A Cup of Crime Yet
For Auld Lang Syne
With the New Year we anticipate renewal and new beginnings, so perhaps you’ve noticed we’ve refreshed our masthead, for which we thank our top-notch design team. What hasn’t changed is the quality of the crime fiction you’ll find in our pages. Along with your favorite authors, we ring in the New Year with four authors new to our pages: Teresa Dovalpage (“The Sandalwood Killer”), Olivia Dunnett (The Witness”), Paul Grigg (“ Mossad Rules”), and Art Taylor (“The Boy Detective and the Summer of ’74”).
As the year ends in a string of holidays, we have a few stories to set the mood. A closing toy store is the setting for Steve Hockensmith’s holiday tale “The Last Noel”. At Christmastime, good deeds goes awry in Mark Thielman’s “The Wreck of the Edward Fitzsimmons.” And something is all wrong about a mystery writer’s double suicide in Sharon Hunt’s “Silent Night.”
As a judge and his law clerk transition from the old Tweed courthouse to the new Centre Street building in lower Manhattan in the 1920s, their relationship changes in unexpected ways in Kevin Egan’s “The Tombs Angel.” New York City is also the setting for Joseph D’Agnese’s tale featuring a mysterious radio at housewares shop in “The Detective Who Stopped by Bedford Street.”
Farther afield, Las Vegas stylist Stacey Deshay finds herself cooped up with a bunch of B-list actors when she stumbles over a body on the set of a reality show in “Alternate Reality.” A small town police chief deals with the aftermath of his first fatal shooting in Wayne J. Gardiner’s “Mistaken Identity.” And Dr. Watson gets pulled into a mystery with international intrigue while vacation in France in “On the Banks of the Styx” by James Tipton.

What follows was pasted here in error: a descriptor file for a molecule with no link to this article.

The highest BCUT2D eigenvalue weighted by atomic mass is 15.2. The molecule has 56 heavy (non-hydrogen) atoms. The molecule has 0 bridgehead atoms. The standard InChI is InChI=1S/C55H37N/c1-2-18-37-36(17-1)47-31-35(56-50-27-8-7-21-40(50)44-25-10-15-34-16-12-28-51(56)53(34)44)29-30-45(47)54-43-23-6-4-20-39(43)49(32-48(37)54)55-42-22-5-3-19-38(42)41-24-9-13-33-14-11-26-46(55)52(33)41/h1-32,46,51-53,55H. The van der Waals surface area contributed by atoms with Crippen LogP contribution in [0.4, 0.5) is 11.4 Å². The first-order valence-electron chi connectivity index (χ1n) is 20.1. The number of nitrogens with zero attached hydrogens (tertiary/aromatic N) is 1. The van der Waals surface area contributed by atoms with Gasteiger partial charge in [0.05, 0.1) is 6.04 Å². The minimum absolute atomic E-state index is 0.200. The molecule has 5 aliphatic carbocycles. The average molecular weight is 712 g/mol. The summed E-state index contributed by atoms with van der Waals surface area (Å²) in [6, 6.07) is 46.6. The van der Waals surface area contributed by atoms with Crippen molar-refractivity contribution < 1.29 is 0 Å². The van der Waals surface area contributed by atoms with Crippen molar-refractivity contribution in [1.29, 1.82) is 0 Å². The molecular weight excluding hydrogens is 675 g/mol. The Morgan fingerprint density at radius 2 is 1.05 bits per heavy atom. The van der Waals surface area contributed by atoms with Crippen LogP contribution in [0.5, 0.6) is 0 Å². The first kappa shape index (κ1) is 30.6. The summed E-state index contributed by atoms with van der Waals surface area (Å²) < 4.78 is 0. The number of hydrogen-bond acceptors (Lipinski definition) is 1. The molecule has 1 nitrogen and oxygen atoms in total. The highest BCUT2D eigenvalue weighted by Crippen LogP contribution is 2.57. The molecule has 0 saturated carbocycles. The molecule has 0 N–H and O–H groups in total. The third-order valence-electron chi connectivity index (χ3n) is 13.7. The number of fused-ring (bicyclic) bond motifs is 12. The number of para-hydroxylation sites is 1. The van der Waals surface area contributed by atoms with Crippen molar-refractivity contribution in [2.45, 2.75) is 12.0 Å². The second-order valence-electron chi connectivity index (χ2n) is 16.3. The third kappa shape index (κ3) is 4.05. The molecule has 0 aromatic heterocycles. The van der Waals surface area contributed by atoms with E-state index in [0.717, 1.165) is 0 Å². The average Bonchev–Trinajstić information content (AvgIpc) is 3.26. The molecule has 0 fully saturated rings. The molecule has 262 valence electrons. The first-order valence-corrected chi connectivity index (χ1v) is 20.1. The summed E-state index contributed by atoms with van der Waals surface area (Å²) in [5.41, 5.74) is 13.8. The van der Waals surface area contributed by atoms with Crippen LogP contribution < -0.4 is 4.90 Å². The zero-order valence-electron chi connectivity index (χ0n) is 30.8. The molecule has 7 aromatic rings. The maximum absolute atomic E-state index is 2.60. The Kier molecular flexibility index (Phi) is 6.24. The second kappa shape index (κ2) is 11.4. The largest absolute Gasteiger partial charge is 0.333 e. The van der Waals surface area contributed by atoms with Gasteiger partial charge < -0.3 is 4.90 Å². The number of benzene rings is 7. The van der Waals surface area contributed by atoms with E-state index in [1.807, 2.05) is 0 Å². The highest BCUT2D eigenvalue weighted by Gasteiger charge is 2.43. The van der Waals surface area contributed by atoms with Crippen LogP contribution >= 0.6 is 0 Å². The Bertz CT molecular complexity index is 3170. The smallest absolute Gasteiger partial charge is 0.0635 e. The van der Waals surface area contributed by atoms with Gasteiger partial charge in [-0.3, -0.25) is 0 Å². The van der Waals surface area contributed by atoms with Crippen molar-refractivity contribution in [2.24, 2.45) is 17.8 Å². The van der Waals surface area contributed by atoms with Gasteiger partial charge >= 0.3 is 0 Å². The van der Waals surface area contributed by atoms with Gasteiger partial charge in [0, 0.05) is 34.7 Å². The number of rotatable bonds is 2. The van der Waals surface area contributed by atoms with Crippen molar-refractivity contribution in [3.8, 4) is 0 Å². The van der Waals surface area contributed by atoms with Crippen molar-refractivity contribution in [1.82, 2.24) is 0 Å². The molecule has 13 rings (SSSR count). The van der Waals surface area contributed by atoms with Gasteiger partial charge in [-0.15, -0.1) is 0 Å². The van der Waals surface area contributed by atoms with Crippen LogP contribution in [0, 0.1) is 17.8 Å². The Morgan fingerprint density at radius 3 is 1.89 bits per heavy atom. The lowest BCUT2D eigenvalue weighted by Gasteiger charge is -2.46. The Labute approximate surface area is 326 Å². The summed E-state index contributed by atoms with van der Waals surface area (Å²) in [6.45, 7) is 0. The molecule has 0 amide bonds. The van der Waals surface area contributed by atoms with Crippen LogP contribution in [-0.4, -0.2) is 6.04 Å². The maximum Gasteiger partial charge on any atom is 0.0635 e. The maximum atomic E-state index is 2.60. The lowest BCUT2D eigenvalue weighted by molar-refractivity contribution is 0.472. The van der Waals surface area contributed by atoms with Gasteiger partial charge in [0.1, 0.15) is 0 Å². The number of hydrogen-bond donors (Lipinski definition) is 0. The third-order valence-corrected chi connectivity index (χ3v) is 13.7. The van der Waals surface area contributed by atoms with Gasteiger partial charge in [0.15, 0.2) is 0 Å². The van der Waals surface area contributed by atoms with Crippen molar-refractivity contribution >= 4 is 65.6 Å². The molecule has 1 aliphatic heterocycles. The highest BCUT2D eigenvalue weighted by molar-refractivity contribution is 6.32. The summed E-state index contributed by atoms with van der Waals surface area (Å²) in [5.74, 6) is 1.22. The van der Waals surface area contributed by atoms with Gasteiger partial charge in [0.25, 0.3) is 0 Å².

In this issue, you’ll also find a delightful mystery classic by Lillian de la Torre, “The Stroke of Thirteen,” featuring the eighteenth century writer and lexicographer Dr. Johnson, brought to our attention by Michael Mallory.
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by Steve Hockensmith
“Nooooooooooo!” Brenda cried. “It can’t end like this!”
Patrice was hunched over the checkout counter, chin in her hands, eyes half closed.
“What is it?” she said, straightening up and whipping around to face the front of the store.
Brenda pointed up at the speaker in the ceiling above her.
“My second least-favorite ‘Christmas’ song of all time,” she said.
“Oh.” Patrice folded her arms and cocked her head, listening. “Michael George, right?”
“George Michael,” Brenda said. “Or maybe it’s Wham!. Whichever, it’s awful.”
Patrice shrugged. “It’s not so bad. It’s just old. The Ariana Grande version’s better.”
Brenda was usually a cheerful, easygoing boss. But some things she felt deeply.
“I don’t care if the Three Wise Men covered it,” she said. “It’s not a real Christmas song.”
Patrice listened to another chorus.
by Shauna Washington
I stood off to the side and watched as Paul Cruller, the director of this reality show madhouse, pranced around the well-stocked ballroom that had been converted into a soundstage. He was wearing zebra-print tights and a baggy green shirt. Not even his multicolored cross-fit Nikes could save that outfit. He turned to me and asked, “Ms. Deshay, have you finished the alterations to Dominique’s dress?”
“Working on it,” I said.
He frowned up and then turned back to the group.
“Let me be perfectly clear,” he said in a voice that made Frankie Lymon’s sound like a baritone. “We’ve got to get through this so we can do it in one take tonight. Remember, we want the audience at home to think we were filming it live when we start broadcasting next week.” READ MORE
by Laurel Flores Fantauzzo
The disappearance of someone beloved and familiar can make desperate sleuths of everyday citizens, plunging us into unexpected journeys and discoveries. This month, Booked and Printed examines two books with disappearances at their centers. Both narratives send their protagonists on investigations close to home, and close to the bone. READ MORE
We give a prize of $25 to the person who invents the best mystery story (in 250 words or less, and be sure to include a crime) based on the photograph provided in each issue. The story will be printed in a future issue. READ THE MOST RECENT WINNING STORY.
Acrostic puzzle by Arlene Fisher
Solve the clues to reveal an interesting observation about an author and their work! Shh! The solution to the puzzle will appear in the next issue. CURRENT ISSUE'S PUZZLE
by Mark Lagasse
Unscramble the letters of each numbered entry to spell the name of a famous sleuth. MOST RECENT PUZZLE